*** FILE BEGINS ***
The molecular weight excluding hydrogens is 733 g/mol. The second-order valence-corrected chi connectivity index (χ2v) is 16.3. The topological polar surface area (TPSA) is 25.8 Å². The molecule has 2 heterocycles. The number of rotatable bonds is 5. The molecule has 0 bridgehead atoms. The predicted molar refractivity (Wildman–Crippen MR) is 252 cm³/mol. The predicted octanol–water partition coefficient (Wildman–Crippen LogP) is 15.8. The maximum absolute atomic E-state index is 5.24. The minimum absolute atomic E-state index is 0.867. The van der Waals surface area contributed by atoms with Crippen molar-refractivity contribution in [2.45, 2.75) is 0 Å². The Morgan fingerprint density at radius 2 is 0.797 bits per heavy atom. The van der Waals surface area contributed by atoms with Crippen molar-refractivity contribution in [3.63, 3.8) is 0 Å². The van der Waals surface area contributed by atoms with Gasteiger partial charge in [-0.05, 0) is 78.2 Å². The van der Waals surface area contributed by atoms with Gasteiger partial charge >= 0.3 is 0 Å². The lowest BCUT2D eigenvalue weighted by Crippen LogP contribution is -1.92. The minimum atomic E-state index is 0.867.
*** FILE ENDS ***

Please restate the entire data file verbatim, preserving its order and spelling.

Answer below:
The molecular weight excluding hydrogens is 733 g/mol. The second-order valence-corrected chi connectivity index (χ2v) is 16.3. The topological polar surface area (TPSA) is 25.8 Å². The molecule has 2 heterocycles. The number of rotatable bonds is 5. The molecule has 0 bridgehead atoms. The predicted molar refractivity (Wildman–Crippen MR) is 252 cm³/mol. The predicted octanol–water partition coefficient (Wildman–Crippen LogP) is 15.8. The maximum absolute atomic E-state index is 5.24. The minimum absolute atomic E-state index is 0.867. The van der Waals surface area contributed by atoms with Crippen molar-refractivity contribution in [2.45, 2.75) is 0 Å². The Morgan fingerprint density at radius 2 is 0.797 bits per heavy atom. The van der Waals surface area contributed by atoms with Crippen molar-refractivity contribution in [3.63, 3.8) is 0 Å². The van der Waals surface area contributed by atoms with Gasteiger partial charge in [-0.05, 0) is 78.2 Å². The van der Waals surface area contributed by atoms with Gasteiger partial charge >= 0.3 is 0 Å². The lowest BCUT2D eigenvalue weighted by Crippen LogP contribution is -1.92. The minimum atomic E-state index is 0.867.